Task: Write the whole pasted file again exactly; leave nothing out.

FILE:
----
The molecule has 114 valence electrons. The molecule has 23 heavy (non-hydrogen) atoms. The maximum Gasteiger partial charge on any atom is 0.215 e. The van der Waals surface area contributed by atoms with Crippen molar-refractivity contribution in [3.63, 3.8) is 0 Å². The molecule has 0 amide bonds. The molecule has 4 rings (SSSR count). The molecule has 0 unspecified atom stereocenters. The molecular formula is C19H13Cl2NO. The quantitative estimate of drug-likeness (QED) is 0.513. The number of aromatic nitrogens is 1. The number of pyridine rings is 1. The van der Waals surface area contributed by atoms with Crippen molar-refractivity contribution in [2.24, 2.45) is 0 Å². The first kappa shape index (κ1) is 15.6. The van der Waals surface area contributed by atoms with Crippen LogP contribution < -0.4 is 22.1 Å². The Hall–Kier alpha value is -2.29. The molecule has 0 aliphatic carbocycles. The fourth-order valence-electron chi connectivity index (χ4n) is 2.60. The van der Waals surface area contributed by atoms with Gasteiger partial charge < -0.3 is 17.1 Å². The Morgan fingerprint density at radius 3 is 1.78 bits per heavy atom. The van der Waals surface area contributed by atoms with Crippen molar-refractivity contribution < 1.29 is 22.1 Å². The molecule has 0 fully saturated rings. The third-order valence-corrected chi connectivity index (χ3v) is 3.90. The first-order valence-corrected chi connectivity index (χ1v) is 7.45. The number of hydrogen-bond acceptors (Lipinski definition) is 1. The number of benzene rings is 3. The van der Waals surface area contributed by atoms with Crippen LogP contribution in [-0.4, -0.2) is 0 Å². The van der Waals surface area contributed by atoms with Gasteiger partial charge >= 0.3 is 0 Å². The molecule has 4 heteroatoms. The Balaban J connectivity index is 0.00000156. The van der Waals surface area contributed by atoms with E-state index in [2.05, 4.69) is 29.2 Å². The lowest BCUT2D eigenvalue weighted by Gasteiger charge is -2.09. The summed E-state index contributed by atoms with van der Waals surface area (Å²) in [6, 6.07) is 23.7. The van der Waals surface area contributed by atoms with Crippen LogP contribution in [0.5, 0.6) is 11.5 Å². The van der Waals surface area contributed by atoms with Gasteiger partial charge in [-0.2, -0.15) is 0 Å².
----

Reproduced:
The molecule has 114 valence electrons. The molecule has 23 heavy (non-hydrogen) atoms. The maximum Gasteiger partial charge on any atom is 0.215 e. The van der Waals surface area contributed by atoms with Crippen molar-refractivity contribution in [3.63, 3.8) is 0 Å². The molecule has 0 amide bonds. The molecule has 4 rings (SSSR count). The molecule has 0 unspecified atom stereocenters. The molecular formula is C19H13Cl2NO. The quantitative estimate of drug-likeness (QED) is 0.513. The number of aromatic nitrogens is 1. The number of pyridine rings is 1. The van der Waals surface area contributed by atoms with Crippen molar-refractivity contribution in [2.24, 2.45) is 0 Å². The first kappa shape index (κ1) is 15.6. The van der Waals surface area contributed by atoms with Crippen LogP contribution < -0.4 is 22.1 Å². The Hall–Kier alpha value is -2.29. The molecule has 0 aliphatic carbocycles. The fourth-order valence-electron chi connectivity index (χ4n) is 2.60. The van der Waals surface area contributed by atoms with Gasteiger partial charge < -0.3 is 17.1 Å². The Morgan fingerprint density at radius 3 is 1.78 bits per heavy atom. The van der Waals surface area contributed by atoms with Crippen molar-refractivity contribution < 1.29 is 22.1 Å². The molecule has 0 fully saturated rings. The third-order valence-corrected chi connectivity index (χ3v) is 3.90. The first-order valence-corrected chi connectivity index (χ1v) is 7.45. The number of hydrogen-bond acceptors (Lipinski definition) is 1. The number of benzene rings is 3. The van der Waals surface area contributed by atoms with Crippen LogP contribution in [-0.4, -0.2) is 0 Å². The van der Waals surface area contributed by atoms with Gasteiger partial charge >= 0.3 is 0 Å². The molecule has 4 heteroatoms. The Balaban J connectivity index is 0.00000156. The van der Waals surface area contributed by atoms with E-state index in [2.05, 4.69) is 29.2 Å². The lowest BCUT2D eigenvalue weighted by Gasteiger charge is -2.09. The summed E-state index contributed by atoms with van der Waals surface area (Å²) in [6, 6.07) is 23.7. The van der Waals surface area contributed by atoms with Crippen LogP contribution in [0.5, 0.6) is 11.5 Å². The van der Waals surface area contributed by atoms with Gasteiger partial charge in [-0.2, -0.15) is 0 Å².